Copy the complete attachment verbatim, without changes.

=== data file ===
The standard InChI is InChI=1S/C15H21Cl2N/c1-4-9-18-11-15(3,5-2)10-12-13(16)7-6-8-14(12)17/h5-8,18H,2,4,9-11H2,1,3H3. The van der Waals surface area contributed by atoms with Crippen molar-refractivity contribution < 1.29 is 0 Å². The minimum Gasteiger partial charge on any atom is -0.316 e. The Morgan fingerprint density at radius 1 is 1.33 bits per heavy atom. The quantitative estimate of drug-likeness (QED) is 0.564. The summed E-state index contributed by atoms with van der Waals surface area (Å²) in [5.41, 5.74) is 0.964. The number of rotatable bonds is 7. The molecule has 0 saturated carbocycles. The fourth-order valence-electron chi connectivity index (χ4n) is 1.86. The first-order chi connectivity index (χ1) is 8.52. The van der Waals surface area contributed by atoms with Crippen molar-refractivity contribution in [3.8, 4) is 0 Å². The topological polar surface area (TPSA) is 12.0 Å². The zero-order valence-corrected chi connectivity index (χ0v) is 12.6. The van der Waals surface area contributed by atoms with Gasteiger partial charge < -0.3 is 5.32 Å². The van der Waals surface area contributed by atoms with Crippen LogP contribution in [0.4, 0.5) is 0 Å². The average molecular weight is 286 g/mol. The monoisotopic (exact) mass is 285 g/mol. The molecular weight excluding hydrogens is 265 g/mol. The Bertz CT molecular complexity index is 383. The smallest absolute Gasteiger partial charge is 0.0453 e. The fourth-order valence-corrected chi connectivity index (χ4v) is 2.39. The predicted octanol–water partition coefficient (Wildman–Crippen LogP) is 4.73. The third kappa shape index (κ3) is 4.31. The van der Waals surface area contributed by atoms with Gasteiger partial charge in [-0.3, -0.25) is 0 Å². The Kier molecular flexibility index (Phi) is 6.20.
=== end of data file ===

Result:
The standard InChI is InChI=1S/C15H21Cl2N/c1-4-9-18-11-15(3,5-2)10-12-13(16)7-6-8-14(12)17/h5-8,18H,2,4,9-11H2,1,3H3. The van der Waals surface area contributed by atoms with Crippen molar-refractivity contribution < 1.29 is 0 Å². The minimum Gasteiger partial charge on any atom is -0.316 e. The Morgan fingerprint density at radius 1 is 1.33 bits per heavy atom. The quantitative estimate of drug-likeness (QED) is 0.564. The summed E-state index contributed by atoms with van der Waals surface area (Å²) in [5.41, 5.74) is 0.964. The number of rotatable bonds is 7. The molecule has 0 saturated carbocycles. The fourth-order valence-electron chi connectivity index (χ4n) is 1.86. The first-order chi connectivity index (χ1) is 8.52. The van der Waals surface area contributed by atoms with Crippen molar-refractivity contribution in [3.8, 4) is 0 Å². The topological polar surface area (TPSA) is 12.0 Å². The zero-order valence-corrected chi connectivity index (χ0v) is 12.6. The van der Waals surface area contributed by atoms with Gasteiger partial charge < -0.3 is 5.32 Å². The van der Waals surface area contributed by atoms with Crippen LogP contribution in [0.4, 0.5) is 0 Å². The average molecular weight is 286 g/mol. The monoisotopic (exact) mass is 285 g/mol. The molecular weight excluding hydrogens is 265 g/mol. The Bertz CT molecular complexity index is 383. The smallest absolute Gasteiger partial charge is 0.0453 e. The fourth-order valence-corrected chi connectivity index (χ4v) is 2.39. The predicted octanol–water partition coefficient (Wildman–Crippen LogP) is 4.73. The third kappa shape index (κ3) is 4.31. The van der Waals surface area contributed by atoms with Gasteiger partial charge in [-0.3, -0.25) is 0 Å². The Kier molecular flexibility index (Phi) is 6.20.